7. The master bedroom and office
8. Intelligent use of space.
9. Tons of storage and 6ft 6” headroom throughout.
10. Can be sailed by one and with bowthruster, easy to dock
11. Schooner rig is a beauty under sail

Ooops you said only 5 but I could go on and on …..and on
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Old 22-03-2008, 07:09   #24
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Pelagic,

A stunning yacht. What does double bottomed mean? Corten steel, as far as I know oxidizes and forms an almost impenetrable protective layer and requires no painting to provide a barrier to corrosion. Is this the material of your hum and if so how does this work in the marine environment? Wouldn't the steel have to weather sufficient and build up the oxidized protective coating before application of fairlng and paint?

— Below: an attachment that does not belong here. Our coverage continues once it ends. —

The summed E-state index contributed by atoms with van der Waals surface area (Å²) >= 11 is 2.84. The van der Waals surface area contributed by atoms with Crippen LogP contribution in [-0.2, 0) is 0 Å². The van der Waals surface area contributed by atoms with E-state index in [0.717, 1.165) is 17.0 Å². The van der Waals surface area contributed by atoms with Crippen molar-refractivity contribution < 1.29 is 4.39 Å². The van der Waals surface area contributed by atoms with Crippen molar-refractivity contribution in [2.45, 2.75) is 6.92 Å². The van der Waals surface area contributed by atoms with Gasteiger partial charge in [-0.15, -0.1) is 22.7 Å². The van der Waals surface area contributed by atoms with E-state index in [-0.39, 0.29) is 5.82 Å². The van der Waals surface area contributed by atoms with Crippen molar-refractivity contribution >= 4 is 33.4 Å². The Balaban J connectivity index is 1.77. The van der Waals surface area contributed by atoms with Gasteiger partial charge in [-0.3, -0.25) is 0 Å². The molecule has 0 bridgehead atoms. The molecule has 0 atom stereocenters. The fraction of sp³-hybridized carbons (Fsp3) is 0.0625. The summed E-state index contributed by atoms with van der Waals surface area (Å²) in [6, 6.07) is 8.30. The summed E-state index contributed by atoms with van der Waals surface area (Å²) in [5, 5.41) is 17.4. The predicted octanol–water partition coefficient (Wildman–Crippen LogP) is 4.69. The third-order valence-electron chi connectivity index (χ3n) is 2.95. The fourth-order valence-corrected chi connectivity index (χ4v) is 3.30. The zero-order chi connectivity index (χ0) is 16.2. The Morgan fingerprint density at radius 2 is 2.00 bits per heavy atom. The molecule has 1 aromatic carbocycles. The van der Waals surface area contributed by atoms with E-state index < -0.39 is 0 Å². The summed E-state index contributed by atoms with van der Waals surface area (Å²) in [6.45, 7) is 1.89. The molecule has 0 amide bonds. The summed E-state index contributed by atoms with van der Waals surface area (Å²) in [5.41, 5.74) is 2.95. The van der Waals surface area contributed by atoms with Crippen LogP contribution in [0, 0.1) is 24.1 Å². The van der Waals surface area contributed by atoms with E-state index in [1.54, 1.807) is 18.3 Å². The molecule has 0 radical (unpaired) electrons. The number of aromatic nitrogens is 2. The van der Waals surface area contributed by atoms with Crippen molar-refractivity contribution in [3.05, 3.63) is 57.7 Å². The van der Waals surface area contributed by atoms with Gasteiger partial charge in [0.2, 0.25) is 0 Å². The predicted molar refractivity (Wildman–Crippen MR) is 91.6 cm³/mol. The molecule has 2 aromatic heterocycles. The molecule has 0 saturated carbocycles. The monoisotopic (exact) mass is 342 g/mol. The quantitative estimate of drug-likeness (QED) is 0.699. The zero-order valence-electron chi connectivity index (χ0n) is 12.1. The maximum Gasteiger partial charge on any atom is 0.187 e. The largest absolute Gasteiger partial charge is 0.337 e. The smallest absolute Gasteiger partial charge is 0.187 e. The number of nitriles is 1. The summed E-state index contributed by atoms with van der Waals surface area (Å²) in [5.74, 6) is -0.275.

On an other note, the design features and option on larger yachts will be orders of magnitudes greater than on smaller yachts. Yours seems quite large, and I wonder if you would comment on the particular features of the design for a boat of that size which you feel are special/desirable/successful.
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Old 22-03-2008, 09:48   #25
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Nice to read about the good things. I borrowed a few ideas from other boats when building my Roberts 36, what I really liked in no real order:
-Separate nav station with great swivel chair and descent sized chart table
-Pilot berth amidships that was just so comfortable and secure at sea
- Boom crutch that made reefing a breeze
-ketch rig and so easy to balance that auto pilot hardly had anywork to do
-Dad helped me so much through the project that we got to know each other in ways that would not have been posible otherwise
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Old 22-03-2008, 10:01   #26
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Glenn

The last reason was beautiful and such an honor to your father. Smart ideas there too.
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Old 22-03-2008, 11:12   #27